Today, I want to start a series of posts on how Christians should approach gaming. In this series, I will look at both tabletop and video games.
Growing up in the church, I was taught at an early age that lying and bearing a false witness was a sin.
You must not steal nor deceive nor lie to each other. (Leviticus 19:11)
Do not testify falsely against your neighbor (Exodus 20:16)
But what is a lie? A lie is defined as “a false statement made with deliberate intent to deceive; an intentional untruth; a falsehood.”
With that in mind, what implications does this have for Christians who play games where deception and lying is not only encouraged, but required to win the game? And I’m thinking beyond poker here. I’m also thinking of games like Geek Out!, The Resistance, Battlestar Galactica.
Games are designed to be fun. Fun is usually maximized when everyone play by the rules. Now, in some games, behaviors like lying, deception and false accusations are written into the rules. In Geek Out!, bluffing is encouraged to get other players to bid higher than they want to try to prevent them from correctly providing the proper responses in the category. Games like Battlestar Galactica and The Resistance encourage lying, deception, and false accusations to make people second guess your true intentions. If you’re a traitor in Resistance, you want to make people think you are part of the resistance and cast doubt on the other players so you get picked to go on the missions. (Battlestar Galactica has a similar aspect in that 1-2 players are Cylons trying to sabotage the fleet.) Part of the fun of games like The Resistance and Battlestar Galactica are trying to figure out who the traitor or Cylon is. There would be no game if I answer truthfully when another player questions me about being a Cylon!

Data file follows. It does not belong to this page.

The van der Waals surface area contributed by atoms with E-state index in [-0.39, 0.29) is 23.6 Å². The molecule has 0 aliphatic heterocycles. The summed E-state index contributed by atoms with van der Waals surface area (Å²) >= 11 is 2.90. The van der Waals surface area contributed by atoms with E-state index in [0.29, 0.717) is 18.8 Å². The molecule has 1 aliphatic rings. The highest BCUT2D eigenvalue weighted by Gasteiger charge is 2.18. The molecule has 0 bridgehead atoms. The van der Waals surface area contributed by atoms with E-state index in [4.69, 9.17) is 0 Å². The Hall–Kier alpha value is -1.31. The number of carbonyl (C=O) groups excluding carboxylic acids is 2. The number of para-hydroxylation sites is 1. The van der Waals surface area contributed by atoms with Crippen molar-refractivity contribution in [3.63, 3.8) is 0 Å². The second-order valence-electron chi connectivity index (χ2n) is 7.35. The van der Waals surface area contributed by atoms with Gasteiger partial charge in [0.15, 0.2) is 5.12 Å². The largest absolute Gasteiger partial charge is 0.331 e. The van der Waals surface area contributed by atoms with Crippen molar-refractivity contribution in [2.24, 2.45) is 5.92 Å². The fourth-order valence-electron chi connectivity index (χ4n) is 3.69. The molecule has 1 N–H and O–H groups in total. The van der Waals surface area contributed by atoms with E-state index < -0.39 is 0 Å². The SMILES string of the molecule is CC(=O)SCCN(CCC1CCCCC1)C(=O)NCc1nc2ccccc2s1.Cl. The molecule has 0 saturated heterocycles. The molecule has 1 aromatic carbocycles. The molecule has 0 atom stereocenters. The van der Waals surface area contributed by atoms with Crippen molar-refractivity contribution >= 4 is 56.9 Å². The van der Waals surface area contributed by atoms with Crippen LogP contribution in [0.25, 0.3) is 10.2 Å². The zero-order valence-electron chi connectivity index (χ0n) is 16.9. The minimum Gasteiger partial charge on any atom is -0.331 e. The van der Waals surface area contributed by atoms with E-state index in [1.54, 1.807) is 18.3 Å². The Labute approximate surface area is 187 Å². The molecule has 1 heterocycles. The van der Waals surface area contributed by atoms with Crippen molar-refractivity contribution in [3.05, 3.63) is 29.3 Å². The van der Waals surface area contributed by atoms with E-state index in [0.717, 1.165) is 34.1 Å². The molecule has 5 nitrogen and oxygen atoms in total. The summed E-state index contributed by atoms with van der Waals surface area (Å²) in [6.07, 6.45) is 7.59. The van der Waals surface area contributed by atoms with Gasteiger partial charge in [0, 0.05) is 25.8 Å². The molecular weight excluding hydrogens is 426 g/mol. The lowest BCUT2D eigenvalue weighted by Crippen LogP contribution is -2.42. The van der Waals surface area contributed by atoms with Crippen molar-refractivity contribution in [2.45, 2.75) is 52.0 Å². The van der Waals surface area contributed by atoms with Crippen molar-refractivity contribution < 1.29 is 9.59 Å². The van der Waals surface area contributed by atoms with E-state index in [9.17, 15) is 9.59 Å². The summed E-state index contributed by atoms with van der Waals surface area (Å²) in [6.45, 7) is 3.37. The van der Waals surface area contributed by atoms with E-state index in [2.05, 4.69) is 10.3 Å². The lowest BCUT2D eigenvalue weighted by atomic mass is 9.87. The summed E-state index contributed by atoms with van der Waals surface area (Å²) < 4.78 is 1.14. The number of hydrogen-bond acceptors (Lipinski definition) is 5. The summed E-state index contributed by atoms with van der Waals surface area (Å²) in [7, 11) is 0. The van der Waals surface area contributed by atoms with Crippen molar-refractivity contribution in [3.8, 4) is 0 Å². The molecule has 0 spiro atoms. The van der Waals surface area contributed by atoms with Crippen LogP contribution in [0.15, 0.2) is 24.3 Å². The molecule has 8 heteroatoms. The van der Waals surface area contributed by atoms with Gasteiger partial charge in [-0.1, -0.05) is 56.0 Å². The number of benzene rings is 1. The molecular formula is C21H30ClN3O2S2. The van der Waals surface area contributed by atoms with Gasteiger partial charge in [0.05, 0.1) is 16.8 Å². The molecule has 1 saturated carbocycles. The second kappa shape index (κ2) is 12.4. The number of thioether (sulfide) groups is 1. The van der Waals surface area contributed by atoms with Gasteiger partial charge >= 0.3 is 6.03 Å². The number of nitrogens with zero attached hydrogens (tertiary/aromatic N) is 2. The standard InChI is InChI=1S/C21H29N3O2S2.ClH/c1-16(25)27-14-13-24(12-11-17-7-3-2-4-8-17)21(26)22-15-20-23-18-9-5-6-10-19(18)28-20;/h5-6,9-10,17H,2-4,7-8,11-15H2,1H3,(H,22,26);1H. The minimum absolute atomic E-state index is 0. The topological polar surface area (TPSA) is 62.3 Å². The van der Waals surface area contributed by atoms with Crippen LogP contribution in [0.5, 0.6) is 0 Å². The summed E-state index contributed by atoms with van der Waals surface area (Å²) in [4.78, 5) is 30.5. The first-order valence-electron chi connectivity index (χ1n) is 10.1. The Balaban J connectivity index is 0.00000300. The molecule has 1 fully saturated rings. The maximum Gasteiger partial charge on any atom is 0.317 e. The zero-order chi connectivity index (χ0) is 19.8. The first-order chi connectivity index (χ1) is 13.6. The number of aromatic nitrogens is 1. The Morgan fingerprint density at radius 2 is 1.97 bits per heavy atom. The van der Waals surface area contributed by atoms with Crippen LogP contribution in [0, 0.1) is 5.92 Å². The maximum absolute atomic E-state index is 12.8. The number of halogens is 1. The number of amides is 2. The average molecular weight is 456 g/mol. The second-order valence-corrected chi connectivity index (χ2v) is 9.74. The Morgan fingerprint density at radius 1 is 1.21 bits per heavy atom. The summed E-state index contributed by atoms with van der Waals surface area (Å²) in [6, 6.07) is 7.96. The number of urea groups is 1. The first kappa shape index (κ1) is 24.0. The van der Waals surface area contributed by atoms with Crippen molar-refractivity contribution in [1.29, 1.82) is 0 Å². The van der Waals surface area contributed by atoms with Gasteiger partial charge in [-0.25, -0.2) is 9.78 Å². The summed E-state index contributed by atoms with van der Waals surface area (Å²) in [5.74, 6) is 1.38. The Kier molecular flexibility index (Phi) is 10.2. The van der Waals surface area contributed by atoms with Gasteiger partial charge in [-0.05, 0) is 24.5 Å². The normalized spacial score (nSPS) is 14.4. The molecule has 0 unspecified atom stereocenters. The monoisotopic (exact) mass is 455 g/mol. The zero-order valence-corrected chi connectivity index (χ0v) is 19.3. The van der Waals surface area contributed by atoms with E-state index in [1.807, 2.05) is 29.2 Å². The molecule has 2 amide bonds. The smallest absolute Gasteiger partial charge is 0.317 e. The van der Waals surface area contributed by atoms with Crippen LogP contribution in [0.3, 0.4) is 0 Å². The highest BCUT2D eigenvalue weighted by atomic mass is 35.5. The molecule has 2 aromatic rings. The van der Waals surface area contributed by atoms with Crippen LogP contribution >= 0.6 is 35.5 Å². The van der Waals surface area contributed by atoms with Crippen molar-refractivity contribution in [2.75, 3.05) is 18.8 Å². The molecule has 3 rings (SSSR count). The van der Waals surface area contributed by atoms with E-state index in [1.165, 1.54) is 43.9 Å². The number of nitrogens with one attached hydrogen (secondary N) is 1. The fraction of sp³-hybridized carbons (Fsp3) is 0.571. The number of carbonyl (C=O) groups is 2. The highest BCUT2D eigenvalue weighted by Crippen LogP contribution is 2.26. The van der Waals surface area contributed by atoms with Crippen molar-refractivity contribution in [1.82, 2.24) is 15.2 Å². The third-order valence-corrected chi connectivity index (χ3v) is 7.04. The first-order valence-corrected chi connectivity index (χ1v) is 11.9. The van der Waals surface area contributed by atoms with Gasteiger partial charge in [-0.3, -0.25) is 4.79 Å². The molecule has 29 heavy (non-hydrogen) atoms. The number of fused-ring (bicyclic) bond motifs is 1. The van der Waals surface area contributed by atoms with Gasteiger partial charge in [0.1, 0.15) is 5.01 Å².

Are we breaking God’s commands against lying and bearing false witness by playing these games? If we answer in the affirmative, then we as Christians must doe a lot of soul searching. Let’s face it, we all know good Christians who tell those little white lies to their kids about Santa Claus, the Easter Bunny and/or the Tooth Fairy. If we were consistent in our application of Scripture, we’d have to start demanding repentance every time a kid was told Santa was real. If we answer in the negative, then how do we reconcile our actions with Scripture? Are we hypocrites for saying don’t lie except when you’re playing a game that demands deception or to keep your kids on their best behavior near Christmas by telling them that Santa is checking his list?
The way I see it, there are a few options that Christians have when it comes to these kind of games.
- Don’t play them. Politely excuse yourself from the table and leave while the game is being played. You might get some strange looks from your friends but you won’t be placed in the awkward position that is option #2.
- Be honest. If you’re playing The Resistance and someone asks you if you are the traitor, tell them the truth. Of course, you will ruin the game for everyone else and probably won’t get an invite to the next game night, but your conscience will be clear.
- Realize that this is just a game, that your eternal soul will not burn in hell for all eternity because you didn’t tell the truth while playing a game, and enjoy the time with your friends.
From my perspective, there is no sin in playing these kind of games. The argument could be made that lying and false accusations are a part of the rules of the game. And if you don’t play by the rules, then what’s the point in playing that specific game? Believe me, no one’s feeling will be hurt if lie or throw around false accusations while playing these games because it is expected. And also, it’s a game. This isn’t real live we’re talking about where real actions have real consequences.